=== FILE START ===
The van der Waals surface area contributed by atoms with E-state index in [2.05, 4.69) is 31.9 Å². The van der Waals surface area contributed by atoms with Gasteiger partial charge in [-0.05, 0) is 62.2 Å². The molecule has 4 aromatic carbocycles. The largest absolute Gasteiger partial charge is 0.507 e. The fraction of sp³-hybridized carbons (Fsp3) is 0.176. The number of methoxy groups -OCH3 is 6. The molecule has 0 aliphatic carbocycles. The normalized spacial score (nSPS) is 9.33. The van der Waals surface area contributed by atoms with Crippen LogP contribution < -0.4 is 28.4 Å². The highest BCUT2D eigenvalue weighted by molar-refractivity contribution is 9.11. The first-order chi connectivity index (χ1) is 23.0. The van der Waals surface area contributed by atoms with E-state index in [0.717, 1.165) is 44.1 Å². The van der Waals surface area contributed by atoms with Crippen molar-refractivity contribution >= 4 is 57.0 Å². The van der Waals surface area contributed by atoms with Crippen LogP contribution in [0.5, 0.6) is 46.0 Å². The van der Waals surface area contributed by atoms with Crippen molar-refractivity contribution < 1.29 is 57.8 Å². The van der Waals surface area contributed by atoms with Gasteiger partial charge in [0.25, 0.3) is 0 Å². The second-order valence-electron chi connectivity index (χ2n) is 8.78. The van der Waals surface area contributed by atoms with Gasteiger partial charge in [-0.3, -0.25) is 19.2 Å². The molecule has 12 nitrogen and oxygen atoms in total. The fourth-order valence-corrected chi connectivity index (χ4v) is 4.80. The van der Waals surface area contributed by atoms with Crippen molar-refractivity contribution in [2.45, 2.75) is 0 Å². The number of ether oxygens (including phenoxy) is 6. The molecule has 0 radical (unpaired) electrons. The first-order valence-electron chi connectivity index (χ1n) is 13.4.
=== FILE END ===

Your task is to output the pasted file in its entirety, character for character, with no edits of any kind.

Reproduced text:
The van der Waals surface area contributed by atoms with E-state index in [2.05, 4.69) is 31.9 Å². The van der Waals surface area contributed by atoms with Gasteiger partial charge in [-0.05, 0) is 62.2 Å². The molecule has 4 aromatic carbocycles. The largest absolute Gasteiger partial charge is 0.507 e. The fraction of sp³-hybridized carbons (Fsp3) is 0.176. The number of methoxy groups -OCH3 is 6. The molecule has 0 aliphatic carbocycles. The normalized spacial score (nSPS) is 9.33. The van der Waals surface area contributed by atoms with Crippen LogP contribution < -0.4 is 28.4 Å². The highest BCUT2D eigenvalue weighted by molar-refractivity contribution is 9.11. The first-order chi connectivity index (χ1) is 23.0. The van der Waals surface area contributed by atoms with E-state index in [0.717, 1.165) is 44.1 Å². The van der Waals surface area contributed by atoms with Crippen molar-refractivity contribution >= 4 is 57.0 Å². The van der Waals surface area contributed by atoms with Crippen LogP contribution in [0.5, 0.6) is 46.0 Å². The van der Waals surface area contributed by atoms with Crippen molar-refractivity contribution < 1.29 is 57.8 Å². The van der Waals surface area contributed by atoms with Gasteiger partial charge in [0.25, 0.3) is 0 Å². The second-order valence-electron chi connectivity index (χ2n) is 8.78. The van der Waals surface area contributed by atoms with Gasteiger partial charge in [-0.3, -0.25) is 19.2 Å². The molecule has 12 nitrogen and oxygen atoms in total. The fourth-order valence-corrected chi connectivity index (χ4v) is 4.80. The van der Waals surface area contributed by atoms with Crippen molar-refractivity contribution in [2.45, 2.75) is 0 Å². The number of ether oxygens (including phenoxy) is 6. The molecule has 0 radical (unpaired) electrons. The first-order valence-electron chi connectivity index (χ1n) is 13.4.